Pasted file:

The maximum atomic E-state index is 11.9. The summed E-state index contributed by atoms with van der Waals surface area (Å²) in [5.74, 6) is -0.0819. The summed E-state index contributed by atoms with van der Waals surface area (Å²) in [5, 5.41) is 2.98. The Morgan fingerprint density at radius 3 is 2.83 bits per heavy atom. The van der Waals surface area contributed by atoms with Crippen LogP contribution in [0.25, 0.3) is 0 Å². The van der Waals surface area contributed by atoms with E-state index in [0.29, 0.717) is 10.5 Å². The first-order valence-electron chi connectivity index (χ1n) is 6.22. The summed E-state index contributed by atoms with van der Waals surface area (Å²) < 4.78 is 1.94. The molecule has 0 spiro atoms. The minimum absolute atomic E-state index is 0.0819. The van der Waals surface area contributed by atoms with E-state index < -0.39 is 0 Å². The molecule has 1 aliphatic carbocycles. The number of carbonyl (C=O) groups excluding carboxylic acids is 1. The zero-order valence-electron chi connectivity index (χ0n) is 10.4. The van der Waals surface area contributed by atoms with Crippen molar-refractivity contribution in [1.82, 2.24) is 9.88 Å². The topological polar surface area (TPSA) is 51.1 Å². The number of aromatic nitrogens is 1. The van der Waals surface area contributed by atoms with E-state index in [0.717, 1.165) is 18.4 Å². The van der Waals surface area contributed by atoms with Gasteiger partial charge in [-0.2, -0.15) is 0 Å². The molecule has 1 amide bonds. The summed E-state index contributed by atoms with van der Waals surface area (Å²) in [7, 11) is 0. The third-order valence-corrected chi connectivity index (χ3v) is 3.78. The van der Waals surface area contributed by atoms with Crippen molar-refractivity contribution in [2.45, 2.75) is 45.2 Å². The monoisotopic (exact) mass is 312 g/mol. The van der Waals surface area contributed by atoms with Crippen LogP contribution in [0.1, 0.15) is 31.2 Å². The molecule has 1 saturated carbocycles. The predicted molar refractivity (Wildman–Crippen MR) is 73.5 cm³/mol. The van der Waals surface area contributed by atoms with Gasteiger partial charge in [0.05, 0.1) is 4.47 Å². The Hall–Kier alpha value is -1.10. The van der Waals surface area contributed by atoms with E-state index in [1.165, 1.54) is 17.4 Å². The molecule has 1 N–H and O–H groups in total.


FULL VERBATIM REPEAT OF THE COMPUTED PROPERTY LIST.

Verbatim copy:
The maximum atomic E-state index is 11.9. The summed E-state index contributed by atoms with van der Waals surface area (Å²) in [5.74, 6) is -0.0819. The summed E-state index contributed by atoms with van der Waals surface area (Å²) in [5, 5.41) is 2.98. The Morgan fingerprint density at radius 3 is 2.83 bits per heavy atom. The van der Waals surface area contributed by atoms with Crippen LogP contribution in [0.25, 0.3) is 0 Å². The van der Waals surface area contributed by atoms with E-state index in [0.29, 0.717) is 10.5 Å². The first-order valence-electron chi connectivity index (χ1n) is 6.22. The summed E-state index contributed by atoms with van der Waals surface area (Å²) < 4.78 is 1.94. The molecule has 0 spiro atoms. The minimum absolute atomic E-state index is 0.0819. The van der Waals surface area contributed by atoms with E-state index < -0.39 is 0 Å². The molecule has 1 aliphatic carbocycles. The number of carbonyl (C=O) groups excluding carboxylic acids is 1. The zero-order valence-electron chi connectivity index (χ0n) is 10.4. The van der Waals surface area contributed by atoms with Crippen molar-refractivity contribution in [1.82, 2.24) is 9.88 Å². The topological polar surface area (TPSA) is 51.1 Å². The number of aromatic nitrogens is 1. The van der Waals surface area contributed by atoms with E-state index in [0.717, 1.165) is 18.4 Å². The van der Waals surface area contributed by atoms with Gasteiger partial charge in [-0.2, -0.15) is 0 Å². The molecule has 1 amide bonds. The summed E-state index contributed by atoms with van der Waals surface area (Å²) in [7, 11) is 0. The third-order valence-corrected chi connectivity index (χ3v) is 3.78. The van der Waals surface area contributed by atoms with Crippen molar-refractivity contribution in [2.45, 2.75) is 45.2 Å². The monoisotopic (exact) mass is 312 g/mol. The van der Waals surface area contributed by atoms with Crippen LogP contribution in [0.1, 0.15) is 31.2 Å². The molecule has 1 saturated carbocycles. The predicted molar refractivity (Wildman–Crippen MR) is 73.5 cm³/mol. The van der Waals surface area contributed by atoms with Gasteiger partial charge in [0.05, 0.1) is 4.47 Å². The Hall–Kier alpha value is -1.10. The van der Waals surface area contributed by atoms with E-state index in [1.165, 1.54) is 17.4 Å². The molecule has 1 N–H and O–H groups in total.